Friday, 20 February 2009

Labourlist: on course to be a top political website

Labourlist has been so successful in its first five weeks that it is on course to be one of the top political sites in the blogosphere. How have they done it?

It has certainly been controversial and site editor Derek Draper's conduct occasionally aggressive and even offensive. But whether you like it or not, it's working.

Building links

Last week I noticed that it had attracted a significant number of links into the site. This was particularly surprising as some of the biggest right wing bloggers have refused to link to labourlist.It isn't yet competing with the biggest sites but is growing at a significant rate and if it continues, won't be far behind its main rivals before long.

Generating traffic

I then noticed how much traffic it generated to some blogs that Newscounter helps. It's not a huge amount of traffic in absolute terms, but far more than I expected for a site of that age and which had attracted that volume of criticism.

There is also some interesting traffic data from Alexa which suggests that its traffic is already in the same ballpark as Iain Dale and Guido Fawkes. At Newscounter we no longer put any faith in Alexa stats because the data samples aren't properly weighted to reflect reality (at least in the UK). However, as the Manchester Evening News blog points out, Labourlist is already out-performing Conservativehome.

It's still early days for Labourlist and it's difficult to compare with other months and other websites because it's only been live for a few weeks. However, people who have seen the stats (and our subsequent analysis) has suggested that in the first five weeks it's already on a similar scale to where the right wing sites were after several years. I predict that if it continues on its likely growth trajectory, it will be one of the biggest political sites in the UK blogosphere.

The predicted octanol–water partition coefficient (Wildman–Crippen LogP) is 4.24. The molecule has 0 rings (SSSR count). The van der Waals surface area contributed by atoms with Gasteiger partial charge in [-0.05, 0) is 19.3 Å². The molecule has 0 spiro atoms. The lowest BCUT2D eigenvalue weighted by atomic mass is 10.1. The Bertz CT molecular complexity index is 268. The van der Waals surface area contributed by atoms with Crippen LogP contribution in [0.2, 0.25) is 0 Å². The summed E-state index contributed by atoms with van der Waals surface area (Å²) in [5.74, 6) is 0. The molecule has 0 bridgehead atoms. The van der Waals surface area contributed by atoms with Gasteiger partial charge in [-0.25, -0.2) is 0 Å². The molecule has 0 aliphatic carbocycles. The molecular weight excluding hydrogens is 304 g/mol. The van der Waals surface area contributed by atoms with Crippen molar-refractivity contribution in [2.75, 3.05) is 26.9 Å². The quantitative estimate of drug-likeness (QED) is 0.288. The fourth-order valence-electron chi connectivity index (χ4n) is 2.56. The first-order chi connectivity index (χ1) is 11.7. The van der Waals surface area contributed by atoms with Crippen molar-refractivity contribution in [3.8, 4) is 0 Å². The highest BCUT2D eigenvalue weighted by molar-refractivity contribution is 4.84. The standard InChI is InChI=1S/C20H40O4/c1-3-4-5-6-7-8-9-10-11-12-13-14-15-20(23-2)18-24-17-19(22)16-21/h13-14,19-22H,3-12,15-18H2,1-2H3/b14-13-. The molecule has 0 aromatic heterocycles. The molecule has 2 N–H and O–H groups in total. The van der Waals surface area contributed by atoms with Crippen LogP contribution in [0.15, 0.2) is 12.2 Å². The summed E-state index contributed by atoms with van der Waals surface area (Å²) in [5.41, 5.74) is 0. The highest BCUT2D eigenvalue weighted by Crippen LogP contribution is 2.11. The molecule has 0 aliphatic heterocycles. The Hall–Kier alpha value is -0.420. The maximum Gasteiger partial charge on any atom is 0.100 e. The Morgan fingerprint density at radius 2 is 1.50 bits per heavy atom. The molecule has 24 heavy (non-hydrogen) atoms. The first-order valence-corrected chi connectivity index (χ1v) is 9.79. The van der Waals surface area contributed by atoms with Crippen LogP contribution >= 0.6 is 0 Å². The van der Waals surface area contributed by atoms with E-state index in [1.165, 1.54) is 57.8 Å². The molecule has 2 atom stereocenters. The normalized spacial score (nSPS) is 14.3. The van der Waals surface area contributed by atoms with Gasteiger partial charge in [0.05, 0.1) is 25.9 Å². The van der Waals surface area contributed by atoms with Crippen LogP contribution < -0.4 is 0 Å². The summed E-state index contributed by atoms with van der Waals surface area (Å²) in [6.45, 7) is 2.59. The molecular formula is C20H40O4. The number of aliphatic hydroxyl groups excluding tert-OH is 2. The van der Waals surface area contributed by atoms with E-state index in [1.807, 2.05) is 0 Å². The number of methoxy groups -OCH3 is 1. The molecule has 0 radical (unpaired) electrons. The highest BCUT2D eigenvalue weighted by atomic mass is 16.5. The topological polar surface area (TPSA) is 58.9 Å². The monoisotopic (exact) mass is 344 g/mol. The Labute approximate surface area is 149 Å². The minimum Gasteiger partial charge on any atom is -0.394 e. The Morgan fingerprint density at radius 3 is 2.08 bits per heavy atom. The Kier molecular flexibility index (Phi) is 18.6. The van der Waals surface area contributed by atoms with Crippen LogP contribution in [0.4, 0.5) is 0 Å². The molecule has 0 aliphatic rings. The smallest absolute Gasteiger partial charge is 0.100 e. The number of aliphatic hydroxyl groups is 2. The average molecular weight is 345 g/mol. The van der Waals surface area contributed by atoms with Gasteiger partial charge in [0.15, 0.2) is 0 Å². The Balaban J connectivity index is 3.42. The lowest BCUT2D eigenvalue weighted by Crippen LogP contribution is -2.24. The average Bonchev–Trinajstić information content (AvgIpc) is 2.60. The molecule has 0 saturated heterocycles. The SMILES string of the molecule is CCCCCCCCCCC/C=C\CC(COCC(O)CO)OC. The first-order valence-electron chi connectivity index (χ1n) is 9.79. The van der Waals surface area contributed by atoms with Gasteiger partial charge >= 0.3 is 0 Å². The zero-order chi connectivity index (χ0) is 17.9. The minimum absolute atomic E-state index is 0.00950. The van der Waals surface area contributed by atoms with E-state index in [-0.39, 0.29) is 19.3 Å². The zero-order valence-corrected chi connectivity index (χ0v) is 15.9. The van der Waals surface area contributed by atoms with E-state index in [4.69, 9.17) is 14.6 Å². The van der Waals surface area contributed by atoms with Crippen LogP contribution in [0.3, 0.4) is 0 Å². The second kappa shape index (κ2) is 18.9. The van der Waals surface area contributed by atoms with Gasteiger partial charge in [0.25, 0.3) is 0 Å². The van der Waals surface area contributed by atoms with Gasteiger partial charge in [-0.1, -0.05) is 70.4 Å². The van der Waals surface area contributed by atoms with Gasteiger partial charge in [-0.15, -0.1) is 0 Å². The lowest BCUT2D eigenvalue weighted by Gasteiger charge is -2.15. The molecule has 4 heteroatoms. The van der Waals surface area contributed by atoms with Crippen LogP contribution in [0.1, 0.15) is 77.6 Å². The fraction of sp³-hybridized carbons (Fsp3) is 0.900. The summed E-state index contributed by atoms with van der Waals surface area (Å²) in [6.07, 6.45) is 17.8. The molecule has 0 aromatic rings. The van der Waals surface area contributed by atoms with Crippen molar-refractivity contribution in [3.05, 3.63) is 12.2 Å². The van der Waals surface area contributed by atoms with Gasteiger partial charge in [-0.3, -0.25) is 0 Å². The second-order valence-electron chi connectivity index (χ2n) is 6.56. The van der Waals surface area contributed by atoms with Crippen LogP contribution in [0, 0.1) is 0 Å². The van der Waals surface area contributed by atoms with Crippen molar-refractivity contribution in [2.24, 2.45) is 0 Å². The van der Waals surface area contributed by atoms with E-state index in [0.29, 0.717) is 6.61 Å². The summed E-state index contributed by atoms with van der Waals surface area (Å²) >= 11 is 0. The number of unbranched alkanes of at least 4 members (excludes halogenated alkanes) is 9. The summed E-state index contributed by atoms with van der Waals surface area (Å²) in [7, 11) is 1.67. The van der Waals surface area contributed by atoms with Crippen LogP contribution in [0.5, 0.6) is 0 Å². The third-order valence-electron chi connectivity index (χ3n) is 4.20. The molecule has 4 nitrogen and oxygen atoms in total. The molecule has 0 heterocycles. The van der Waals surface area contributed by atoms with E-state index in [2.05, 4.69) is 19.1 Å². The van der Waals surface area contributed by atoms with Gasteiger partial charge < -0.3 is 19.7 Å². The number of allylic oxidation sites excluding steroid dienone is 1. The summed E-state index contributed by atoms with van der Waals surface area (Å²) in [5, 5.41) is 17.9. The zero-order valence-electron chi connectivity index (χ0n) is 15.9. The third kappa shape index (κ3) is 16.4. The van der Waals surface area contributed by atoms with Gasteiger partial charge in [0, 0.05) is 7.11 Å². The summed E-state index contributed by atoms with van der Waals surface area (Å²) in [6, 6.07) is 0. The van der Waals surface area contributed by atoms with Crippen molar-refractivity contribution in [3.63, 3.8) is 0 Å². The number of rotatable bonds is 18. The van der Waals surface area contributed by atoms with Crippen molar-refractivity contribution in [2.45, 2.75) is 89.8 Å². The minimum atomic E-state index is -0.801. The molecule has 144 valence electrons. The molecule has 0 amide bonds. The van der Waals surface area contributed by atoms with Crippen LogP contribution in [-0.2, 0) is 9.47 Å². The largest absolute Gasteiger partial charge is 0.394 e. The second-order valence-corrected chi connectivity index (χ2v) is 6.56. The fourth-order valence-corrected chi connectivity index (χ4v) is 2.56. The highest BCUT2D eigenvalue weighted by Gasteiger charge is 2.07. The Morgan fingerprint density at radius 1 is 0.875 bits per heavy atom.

Using social networking

Although he's still finding his way around Twitter, Labourlist editor @derekdraper has been named as the third most popular political twitterer.

Labourlist key achievements

There are a number of key achievements on Labourlist in its first few weeks:
1. It has set the agenda on bigger blogs. A crude search suggests that Iain Dale's blog has mentioned Draper up to 1900 times whilst Guido Fawkes has referred to Draper on 9000 occasions.

2. It has ignited a chain of conversations on multiple websites - one key criteria for a successful blog - evidence by the rapid growth of sites linking to

Challenges for Labourlist

There are a number of further challenges facing Labourlist, particularly if it is to fulfil Draper's ambitions for a site that speaks to the population rather than the Westminster village.

1. Can it provide unique content sufficiently frequently to keep users and deepen their relationship with the site?

2. Can it provide the mix of content necessary to be controversial enough to get online attention but informative enough to keep users returning?

3. Can its posters provide more provocative and thoughtful articles which increase the number of comments - and demonstrate their authenticity by re-engaging with those comments?